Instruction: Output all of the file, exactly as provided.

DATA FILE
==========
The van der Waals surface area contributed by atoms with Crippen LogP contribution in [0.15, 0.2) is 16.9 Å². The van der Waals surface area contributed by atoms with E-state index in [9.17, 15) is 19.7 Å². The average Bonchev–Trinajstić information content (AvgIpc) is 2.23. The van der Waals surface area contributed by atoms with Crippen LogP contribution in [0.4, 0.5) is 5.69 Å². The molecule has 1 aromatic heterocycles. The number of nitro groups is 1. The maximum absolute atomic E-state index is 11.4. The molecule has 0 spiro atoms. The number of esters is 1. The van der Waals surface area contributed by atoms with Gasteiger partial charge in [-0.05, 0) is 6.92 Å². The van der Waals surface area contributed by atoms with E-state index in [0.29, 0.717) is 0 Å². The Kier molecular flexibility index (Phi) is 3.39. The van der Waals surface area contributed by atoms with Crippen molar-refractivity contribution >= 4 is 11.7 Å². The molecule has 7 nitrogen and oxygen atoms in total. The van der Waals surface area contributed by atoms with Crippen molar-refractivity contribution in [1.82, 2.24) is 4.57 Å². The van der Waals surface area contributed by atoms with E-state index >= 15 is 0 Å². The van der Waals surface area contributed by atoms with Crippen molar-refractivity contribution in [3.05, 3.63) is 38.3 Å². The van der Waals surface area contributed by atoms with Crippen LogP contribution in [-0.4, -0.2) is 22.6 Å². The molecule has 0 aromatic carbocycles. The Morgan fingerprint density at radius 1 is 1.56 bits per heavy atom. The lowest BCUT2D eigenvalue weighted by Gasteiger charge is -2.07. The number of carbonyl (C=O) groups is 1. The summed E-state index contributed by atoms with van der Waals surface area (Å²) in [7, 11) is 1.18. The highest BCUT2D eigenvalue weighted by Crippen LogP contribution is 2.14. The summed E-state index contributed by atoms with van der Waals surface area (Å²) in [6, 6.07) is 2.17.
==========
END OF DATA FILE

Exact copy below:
The van der Waals surface area contributed by atoms with Crippen LogP contribution in [0.15, 0.2) is 16.9 Å². The van der Waals surface area contributed by atoms with E-state index in [9.17, 15) is 19.7 Å². The average Bonchev–Trinajstić information content (AvgIpc) is 2.23. The van der Waals surface area contributed by atoms with Crippen LogP contribution in [0.4, 0.5) is 5.69 Å². The molecule has 1 aromatic heterocycles. The number of nitro groups is 1. The maximum absolute atomic E-state index is 11.4. The molecule has 0 spiro atoms. The number of esters is 1. The van der Waals surface area contributed by atoms with Gasteiger partial charge in [-0.05, 0) is 6.92 Å². The van der Waals surface area contributed by atoms with E-state index in [0.29, 0.717) is 0 Å². The Kier molecular flexibility index (Phi) is 3.39. The van der Waals surface area contributed by atoms with Crippen molar-refractivity contribution >= 4 is 11.7 Å². The molecule has 7 nitrogen and oxygen atoms in total. The van der Waals surface area contributed by atoms with Crippen molar-refractivity contribution in [1.82, 2.24) is 4.57 Å². The van der Waals surface area contributed by atoms with E-state index >= 15 is 0 Å². The van der Waals surface area contributed by atoms with Crippen molar-refractivity contribution in [3.05, 3.63) is 38.3 Å². The van der Waals surface area contributed by atoms with Crippen LogP contribution in [-0.4, -0.2) is 22.6 Å². The molecule has 0 aromatic carbocycles. The Morgan fingerprint density at radius 1 is 1.56 bits per heavy atom. The lowest BCUT2D eigenvalue weighted by Gasteiger charge is -2.07. The number of carbonyl (C=O) groups is 1. The summed E-state index contributed by atoms with van der Waals surface area (Å²) in [7, 11) is 1.18. The highest BCUT2D eigenvalue weighted by Crippen LogP contribution is 2.14. The summed E-state index contributed by atoms with van der Waals surface area (Å²) in [6, 6.07) is 2.17.